Proper 7b (Final Sermon)

June 25, 2018

Fantastic Voyage

Mark 4:35-41


35 On that day, when evening had come, he said to them, “Let us go across to the other side.” 36 And leaving the crowd behind, they took him with them in the boat, just as he was. Other boats were with him. 37 A great windstorm arose, and the waves beat into the boat, so that the boat was already being swamped. 38 But he was in the stern, asleep on the cushion; and they woke him up and said to him, “Teacher, do you not care that we are perishing?” 39 He woke up and rebuked the wind, and said to the sea, “Peace! Be still!” Then the wind ceased, and there was a dead calm. 40 He said to them, “Why are you afraid? Have you still no faith?” 41 And they were filled with great awe and said to one another, “Who then is this, that even the wind and the sea obey him?”


Well this is a different kind of Sunday. And a different kind of sermon to prepare. I remember having a conversation with my son back in November about my plan to retire. I remember telling him how excited I was about starting a new chapter in my life, but also of how much dread I had about making this announcement to you – my church. Because it has gone well for me here. He totally got what I was saying, and he helped me understand what I was feeling. He said it sounded like the way you feel when you initiate a break-up. And that’s it – sort of. I mean being the pastor of a church is a lot like being in a “relationship”. And it’s always painful to end a good relationship.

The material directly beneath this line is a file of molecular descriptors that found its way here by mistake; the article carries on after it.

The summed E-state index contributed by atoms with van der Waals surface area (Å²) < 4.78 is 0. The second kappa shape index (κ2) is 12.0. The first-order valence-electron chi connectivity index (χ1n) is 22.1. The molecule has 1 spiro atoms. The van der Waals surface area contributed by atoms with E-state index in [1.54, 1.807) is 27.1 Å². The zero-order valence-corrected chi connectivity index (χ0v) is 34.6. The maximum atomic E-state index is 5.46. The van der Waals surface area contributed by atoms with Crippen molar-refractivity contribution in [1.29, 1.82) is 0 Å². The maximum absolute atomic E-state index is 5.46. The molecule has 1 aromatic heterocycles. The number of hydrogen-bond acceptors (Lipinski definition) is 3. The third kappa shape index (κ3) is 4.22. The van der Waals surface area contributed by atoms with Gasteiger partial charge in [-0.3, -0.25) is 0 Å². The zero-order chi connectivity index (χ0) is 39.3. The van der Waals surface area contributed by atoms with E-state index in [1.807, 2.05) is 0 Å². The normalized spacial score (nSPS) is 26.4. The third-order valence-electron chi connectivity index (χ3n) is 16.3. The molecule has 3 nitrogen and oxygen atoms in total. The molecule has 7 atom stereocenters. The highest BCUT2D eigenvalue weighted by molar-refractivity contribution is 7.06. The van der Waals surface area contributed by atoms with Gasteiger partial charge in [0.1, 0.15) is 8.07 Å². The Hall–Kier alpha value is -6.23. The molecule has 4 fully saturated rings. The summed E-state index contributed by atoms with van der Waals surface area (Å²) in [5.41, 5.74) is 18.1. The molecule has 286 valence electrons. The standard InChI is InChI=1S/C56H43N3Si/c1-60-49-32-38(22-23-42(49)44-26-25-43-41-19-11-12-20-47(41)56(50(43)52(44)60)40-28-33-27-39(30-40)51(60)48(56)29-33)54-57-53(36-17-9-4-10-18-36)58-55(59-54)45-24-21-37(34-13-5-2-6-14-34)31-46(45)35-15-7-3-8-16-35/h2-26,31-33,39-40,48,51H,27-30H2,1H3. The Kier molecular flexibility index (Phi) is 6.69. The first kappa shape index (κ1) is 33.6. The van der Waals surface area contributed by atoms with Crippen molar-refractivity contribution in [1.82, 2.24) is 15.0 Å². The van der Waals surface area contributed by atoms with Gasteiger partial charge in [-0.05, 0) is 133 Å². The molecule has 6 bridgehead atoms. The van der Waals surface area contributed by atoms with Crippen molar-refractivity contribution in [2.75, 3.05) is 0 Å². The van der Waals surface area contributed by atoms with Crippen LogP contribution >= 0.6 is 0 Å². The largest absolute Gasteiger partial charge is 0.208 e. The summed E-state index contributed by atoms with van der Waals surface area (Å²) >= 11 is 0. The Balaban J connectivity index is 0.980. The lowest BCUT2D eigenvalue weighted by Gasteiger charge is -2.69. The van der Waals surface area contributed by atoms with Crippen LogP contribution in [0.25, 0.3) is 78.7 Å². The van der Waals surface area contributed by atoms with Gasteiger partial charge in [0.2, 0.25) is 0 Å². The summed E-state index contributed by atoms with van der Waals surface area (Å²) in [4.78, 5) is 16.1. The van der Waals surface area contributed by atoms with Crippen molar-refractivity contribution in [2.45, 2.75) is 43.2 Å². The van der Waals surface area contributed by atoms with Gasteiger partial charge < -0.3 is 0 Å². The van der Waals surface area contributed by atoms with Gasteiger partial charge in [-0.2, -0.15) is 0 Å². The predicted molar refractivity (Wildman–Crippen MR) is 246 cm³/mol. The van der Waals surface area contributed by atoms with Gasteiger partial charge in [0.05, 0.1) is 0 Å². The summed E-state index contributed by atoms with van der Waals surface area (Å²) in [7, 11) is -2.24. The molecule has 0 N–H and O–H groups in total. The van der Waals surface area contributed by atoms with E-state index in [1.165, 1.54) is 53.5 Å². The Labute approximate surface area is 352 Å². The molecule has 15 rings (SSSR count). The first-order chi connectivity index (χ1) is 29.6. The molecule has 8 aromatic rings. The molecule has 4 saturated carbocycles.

My friend and mentor, Lewis Chesser, described being appointed to a church as being like entering an arranged marriage. There is this expectation that a pastor and a church will love and respect each other. The metaphor breaks down at some point, but there’s a good amount of truth to it. And sometimes these arranged marriages work out better than other times. I feel like we were a good match. We’ve had a good relationship, and on a significant level it feels really bad to break it up, but it was really clear to me back in the fall that I was ready to pass the baton.


The United Methodist appointment system sort of requires you to make your intentions known at the first of the year, and so as most of you know, I’ve had this pending retirement status for many months. Paul Simon has a song about the 50 ways to leave your lover. You know the lyrics: Just hop on the bus, Gus, Make a new plan, Stan. No need to be coy, Roy. (and so on). So being the songwriter that Lucas is, he added a new verse for me, his was, Stick around for months, Dunce.